Tsui Yu Taiwan Floral (Jade) Oolong Tea from Fong Mong

You can always count on Fong Mong for exceptional Oolongs. The aroma cup reveals some wonderful vanilla and orchid notes in the aroma as it is steeping.

A strange very very slight bit of asparagus hit the back of my tongue as I was sipping.

This is not a tea for those who prefer strong teas. The flavors of this one are incredibly light.

There are definitely some floral notes but if you swish it around in your mouth a bit you will also discover unique vegetable and herb notes. Be it ever so slight.

 


Here’s the scoop!

Leaf Type:  Oolong
Where to Buy:  Fong Mong
Description

Plucking from Taiwan peculiar Tsui Yu (Jade TTES #13) tea cultivar, in addition to stringent management of planting, Taiwan floral oolong tea was made by artisans to refine into traditional oolong tea. In the process of light fermentation, Jadeoolong transpires delicate floral aroma which you, tea lovers, won’t miss it out.

 

Learn even more about this tea and tea company here!

Tie Guan Yin from Origins Tea . . .

One cold and wintery evening I decided to dive deep into my loose leaf stash and randomly choose one I hadn’t had in a good, long while. The one I choose from the heap was this Tie Guan Yin Oolong Tea from Origins Tea which I haven’t been able to locate online for a long time.

Some tea lovers say it’s a perfect middle ground to a black tea and a green tea but it’s actually an Oolong! Tricky, tricky…little fellow…but oh-so-comforting and satisfying!

Other tea fans say that Tie Guan Yin is arguably the most famous oolong tea with an aroma of baked bread with a floral, buttery finish.

I agree with both stances. It’s a little bit green, a little bit black. It’s not too weak and not too strong. It offers that semi-bakey, yet somewhat creaminess, too!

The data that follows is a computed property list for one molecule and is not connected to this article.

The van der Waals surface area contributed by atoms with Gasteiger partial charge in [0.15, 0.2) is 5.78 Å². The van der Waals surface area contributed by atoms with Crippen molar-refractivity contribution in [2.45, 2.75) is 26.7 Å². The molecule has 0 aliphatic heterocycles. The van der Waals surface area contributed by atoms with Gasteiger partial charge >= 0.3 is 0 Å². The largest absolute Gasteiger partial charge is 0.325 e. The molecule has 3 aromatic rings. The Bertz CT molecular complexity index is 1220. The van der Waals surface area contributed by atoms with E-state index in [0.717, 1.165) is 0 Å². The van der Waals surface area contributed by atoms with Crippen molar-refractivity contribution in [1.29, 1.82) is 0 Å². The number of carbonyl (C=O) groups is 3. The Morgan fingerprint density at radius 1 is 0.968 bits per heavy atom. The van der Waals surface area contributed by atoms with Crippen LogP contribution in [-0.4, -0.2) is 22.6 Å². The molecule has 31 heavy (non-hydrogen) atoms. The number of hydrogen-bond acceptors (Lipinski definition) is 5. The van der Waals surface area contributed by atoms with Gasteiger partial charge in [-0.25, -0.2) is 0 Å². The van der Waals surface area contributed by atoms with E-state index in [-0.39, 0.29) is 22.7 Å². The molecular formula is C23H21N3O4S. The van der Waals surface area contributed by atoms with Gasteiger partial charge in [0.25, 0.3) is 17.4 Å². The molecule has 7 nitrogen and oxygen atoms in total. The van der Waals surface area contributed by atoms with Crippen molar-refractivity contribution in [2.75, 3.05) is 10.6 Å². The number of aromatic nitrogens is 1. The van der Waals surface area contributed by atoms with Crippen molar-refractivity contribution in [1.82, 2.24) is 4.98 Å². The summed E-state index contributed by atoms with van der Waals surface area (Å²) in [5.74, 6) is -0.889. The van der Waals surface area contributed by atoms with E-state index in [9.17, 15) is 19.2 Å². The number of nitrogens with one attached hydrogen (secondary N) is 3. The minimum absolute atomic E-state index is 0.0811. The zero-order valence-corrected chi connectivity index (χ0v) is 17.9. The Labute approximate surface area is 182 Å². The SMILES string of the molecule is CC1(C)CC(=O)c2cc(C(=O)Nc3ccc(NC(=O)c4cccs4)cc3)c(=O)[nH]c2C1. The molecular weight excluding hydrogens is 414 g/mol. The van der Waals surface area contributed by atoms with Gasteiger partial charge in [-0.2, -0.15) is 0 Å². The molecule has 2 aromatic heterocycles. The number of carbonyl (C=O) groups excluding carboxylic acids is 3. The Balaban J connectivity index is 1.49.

Could this be the Jekyll and Hyde of Oolongs? Perhaps! But for now…I will just call it a solid cuppa and enjoy it for what it is…Tie Guan Yin…a marvelous Oolong!


Here’s the scoop!

Leaf Type:  Oolong
Where to Buy:  Origins Tea
Description

Grown in the high mountains of the A Li Shan region of Taiwan, this tea is also known as the “Iron Goddess of Compassion”.  This tea will almost certainly become your favorite roasted Tie Guan Yin.  Nice deep roasted fragrance, comes off a bit nutty with the charcoal aroma, along with a bit of floral in the background.  Really nice mix of floral notes, fruity/herbal terpene complexity, and underlying roasted aroma.

Learn even more about this tea and tea company here!

Takarabako Tea Farm: Organic Shimane Oolong Tea from Yunomi. . .

May I introduce you to…Takarabako Tea Farm’s Organic Shimane Oolong Tea…sold online from our friends at Yunomi.

Upon opening this package of loose leaf I thought the dried leaves were a little while and crazy for an oolong but I thought that was something that really set it aside from others, too!

It smelled a little airy and floral and grassy all at once. Much like if you were laying in the middle of a meadow while spring is blooming!

The flavor was comparable to a earthy green tea but had an hint of dryness and heartiness to it that some black teas have. It made for a very complex cup to contemplate. I guess you could say that it’s a ‘real thinker’.

This is the second tea I have had from the Takarabako Farm. The farm was established in 2003 as a subsidiary of the landscaping company, Matsuura-Zoen, Takarabako Tea Farm is located in the Oba Sorayama district in the southern part of Matsue City, Shimane Prefecture. The farmers conduct circulation type agriculture mainly based on tea and persimmon in addition to processing the crops and selling them directly to local consumers.